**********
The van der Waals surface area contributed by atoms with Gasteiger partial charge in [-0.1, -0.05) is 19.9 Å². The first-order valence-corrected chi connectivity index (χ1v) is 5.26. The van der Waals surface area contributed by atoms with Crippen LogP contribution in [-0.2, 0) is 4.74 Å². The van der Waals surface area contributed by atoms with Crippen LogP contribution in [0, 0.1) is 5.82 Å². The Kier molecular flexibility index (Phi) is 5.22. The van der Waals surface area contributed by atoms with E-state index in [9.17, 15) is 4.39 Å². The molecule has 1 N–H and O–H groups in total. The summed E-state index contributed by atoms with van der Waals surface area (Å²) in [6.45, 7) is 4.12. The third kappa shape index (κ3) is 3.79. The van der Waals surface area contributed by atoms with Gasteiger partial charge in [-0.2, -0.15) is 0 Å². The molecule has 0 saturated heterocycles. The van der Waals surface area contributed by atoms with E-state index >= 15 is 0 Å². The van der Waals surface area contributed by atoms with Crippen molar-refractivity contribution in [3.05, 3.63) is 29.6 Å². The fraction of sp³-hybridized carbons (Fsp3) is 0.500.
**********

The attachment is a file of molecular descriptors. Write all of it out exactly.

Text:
The van der Waals surface area contributed by atoms with Gasteiger partial charge in [-0.1, -0.05) is 19.9 Å². The first-order valence-corrected chi connectivity index (χ1v) is 5.26. The van der Waals surface area contributed by atoms with Crippen LogP contribution in [-0.2, 0) is 4.74 Å². The van der Waals surface area contributed by atoms with Crippen LogP contribution in [0, 0.1) is 5.82 Å². The Kier molecular flexibility index (Phi) is 5.22. The van der Waals surface area contributed by atoms with E-state index in [9.17, 15) is 4.39 Å². The molecule has 1 N–H and O–H groups in total. The summed E-state index contributed by atoms with van der Waals surface area (Å²) in [6.45, 7) is 4.12. The third kappa shape index (κ3) is 3.79. The van der Waals surface area contributed by atoms with Gasteiger partial charge in [-0.2, -0.15) is 0 Å². The molecule has 0 saturated heterocycles. The van der Waals surface area contributed by atoms with E-state index >= 15 is 0 Å². The van der Waals surface area contributed by atoms with Crippen molar-refractivity contribution in [3.05, 3.63) is 29.6 Å². The fraction of sp³-hybridized carbons (Fsp3) is 0.500.